Southeastern Magazine

Caring Doesn’t Take a Break

Josh Randall, the production manager at Southeastern’s Document Source Print and Mail Center, started the Fall 2023 semester with a surprise visit from a student asking about mail.

Brock Sanders

May 16, 2024

One Staff Member’s Unexpected Journey into Filling a Gap for International Students

Josh Randall, the production manager at Southeastern’s Document Source Print and Mail Center, started the Fall 2023 semester with a surprise visit from a student asking about mail. The simple interaction between Randall and Imole Olugbola, a student from Nigeria studying music performance, opened the doors to a problem in dire need of a solution.

Olugbola had come to the Mail Center to ask about the delivery of his Social Security card, which would allow him to work at the on-campus dining services. Working on campus provided Olugbola with finances to pay for his off-campus apartment and not need transportation to work. However, the card never came in after weeks of asking. Randall took it into his own hands to produce results that the Social Security card office was not providing to Olugbola.

“Let’s just get in my Jeep and drive to the Social Security office to figure this out,” Randall said.

The pair were told that the paperwork had gone through some rerouting but would arrive. Olugbola received his paperwork days later and was able to work on campus. However, this wasn’t the end of their friendship.

Randall inquired about his new Nigerian friend at lunch after the mystery of the lost Social Security card was solved. Olugbola grew up in an impoverished area of Nigeria, according to Randall, and learned how to play the violin at his local library where YouTube was accessible on the free computers. He later moved to Hammond, Louisiana, on a scholarship to play the violin in the Department of Music and Performing Arts.


Throughout the semester, Randall readily kept up with Olugbola until the cusp of finals in November. It was then that the international student came to the Mail Center asking about job opportunities over the winter break when the university would be shut down.

Due to departments being closed, Olugbola would be out of a job for close to three weeks. An initiative to produce results and try to find a solution drove Randall down a rabbit hole of more questions than answers.

Lack of a work visa or transportation posed a precarious situation in finding a job for one international student and an even larger problem when Ogubola introduced his friend.

“[Ogubola] came in one day and asked, ‘Mr. Josh, I have a friend who is in the same shape and needs a job, can you help him too?’” Randall said.

Curious as to how many other international students were in the same boat as Ogubola and his friend Ayomide Olubuse, Randall asked if a poll could be done. The survey, conducted by Olubuse, produced a list of 34 students at Southeastern from Nigeria who were going to be without a job or family during the winter break.

“It was Christmastime, and you can’t go pinching pennies at Christmastime. That’s not what we do here,” said Randall.

Randall, again, pushed himself to try harder.

He contacted business owners, department heads, and members of the Greater Hammond Chamber of Commerce to give these students a chance to not only live but thrive during the four-week break.

“If there is something that can be done, why can’t it be done?” Randall said, living by the mantra to help people where help is needed.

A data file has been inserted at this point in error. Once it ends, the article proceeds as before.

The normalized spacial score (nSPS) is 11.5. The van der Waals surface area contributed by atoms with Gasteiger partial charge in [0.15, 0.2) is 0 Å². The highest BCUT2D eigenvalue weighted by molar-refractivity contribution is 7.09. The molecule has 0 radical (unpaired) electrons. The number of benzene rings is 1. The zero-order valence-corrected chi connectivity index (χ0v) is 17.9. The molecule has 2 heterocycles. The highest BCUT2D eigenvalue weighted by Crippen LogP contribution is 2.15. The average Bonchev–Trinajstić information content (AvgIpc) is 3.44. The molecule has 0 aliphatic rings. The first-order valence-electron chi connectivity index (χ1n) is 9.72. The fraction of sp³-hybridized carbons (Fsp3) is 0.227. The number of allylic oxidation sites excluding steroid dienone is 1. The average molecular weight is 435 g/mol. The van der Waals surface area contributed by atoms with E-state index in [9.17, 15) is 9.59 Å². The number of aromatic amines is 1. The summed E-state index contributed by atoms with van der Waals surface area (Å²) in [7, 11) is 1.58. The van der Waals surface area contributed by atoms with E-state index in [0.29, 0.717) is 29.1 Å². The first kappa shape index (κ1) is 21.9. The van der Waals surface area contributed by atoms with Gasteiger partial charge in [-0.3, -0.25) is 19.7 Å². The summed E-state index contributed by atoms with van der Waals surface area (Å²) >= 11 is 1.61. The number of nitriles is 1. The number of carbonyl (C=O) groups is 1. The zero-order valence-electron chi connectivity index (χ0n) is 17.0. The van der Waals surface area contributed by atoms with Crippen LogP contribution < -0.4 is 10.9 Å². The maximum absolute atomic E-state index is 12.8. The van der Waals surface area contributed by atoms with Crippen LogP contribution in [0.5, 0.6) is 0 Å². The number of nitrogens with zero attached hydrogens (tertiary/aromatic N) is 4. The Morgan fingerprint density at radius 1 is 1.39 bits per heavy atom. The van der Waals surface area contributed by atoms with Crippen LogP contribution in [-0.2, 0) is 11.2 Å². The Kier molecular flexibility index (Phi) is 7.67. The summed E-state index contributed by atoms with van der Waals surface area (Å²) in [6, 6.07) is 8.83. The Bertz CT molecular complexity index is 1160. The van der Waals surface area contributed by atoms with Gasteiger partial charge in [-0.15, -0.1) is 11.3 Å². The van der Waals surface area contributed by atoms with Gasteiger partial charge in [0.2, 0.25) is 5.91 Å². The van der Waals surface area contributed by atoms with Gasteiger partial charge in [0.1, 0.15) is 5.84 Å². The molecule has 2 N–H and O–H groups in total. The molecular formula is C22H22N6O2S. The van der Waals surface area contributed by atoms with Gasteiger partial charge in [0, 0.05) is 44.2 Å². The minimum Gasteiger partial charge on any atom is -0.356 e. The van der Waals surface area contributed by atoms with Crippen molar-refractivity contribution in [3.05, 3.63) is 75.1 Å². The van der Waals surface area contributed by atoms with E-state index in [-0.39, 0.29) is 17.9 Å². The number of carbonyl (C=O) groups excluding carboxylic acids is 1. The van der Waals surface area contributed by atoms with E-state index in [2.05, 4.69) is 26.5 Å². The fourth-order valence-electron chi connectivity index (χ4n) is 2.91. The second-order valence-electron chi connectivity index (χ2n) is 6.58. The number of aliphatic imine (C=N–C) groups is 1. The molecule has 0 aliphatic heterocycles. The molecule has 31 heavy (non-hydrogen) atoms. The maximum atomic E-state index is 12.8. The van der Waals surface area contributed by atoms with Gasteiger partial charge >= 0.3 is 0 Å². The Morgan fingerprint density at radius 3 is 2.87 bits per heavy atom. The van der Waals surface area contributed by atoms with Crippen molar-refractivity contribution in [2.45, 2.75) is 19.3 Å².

This urge to help flows into his pastimes, where he is a volunteer fireman; assistant director at his local youth association in Springfield, Louisiana; and the owner of a 20-year-old jeep club.

Randall said he only brings problems to the table if solutions are readily available. He proposed that departments that have to work over winter break and have room on their budget from students who return home promote those open positions for students who are eager to work. Forming a network of business owners that could offer cash jobs for short periods could also open a larger door for other international students that attend Southeastern.

Randall is hopeful and driven that he will do his part to be part of the solution. “I promise you I will do what I can to not let this happen again,” he said.

To further help combat this predicament, the Office of Student Engagement jumped in to arrange a food program to provide for international students remaining close to campus during the break through the Lion Pantry food pantry program. The Lion Pantry provides perishable and non-perishable items to any active Southeastern students who are in need of services throughout the year, and during breaks, this critical resource can make an especially big difference to members of the campus community.


Within the Office of Student Engagement, Southeastern’s Multicultural and International Student Affairs (MISA) office provides support services, along with social and leadership opportunities, to international students throughout the year, including hosting a popular International Night and housing international student organizations. MISA and other university departments are continuing to investigate additional ways to make sure all students have everything they need to achieve a successful and happy experience at Southeastern, no matter the time of year.

There are close to 160 international students currently enrolled at the university, a number which continues to rise as Southeastern’s reputation for academic excellence mixed with caring support in a welcoming community continues to grow across the globe.

During the Hammond Christmas Parade in December, Southeastern President William Wainwright was adamant that a magnet be placed on one of the floats stating “We love our international students.”

“At Southeastern, you matter here,” Randall said. “I live by that.”

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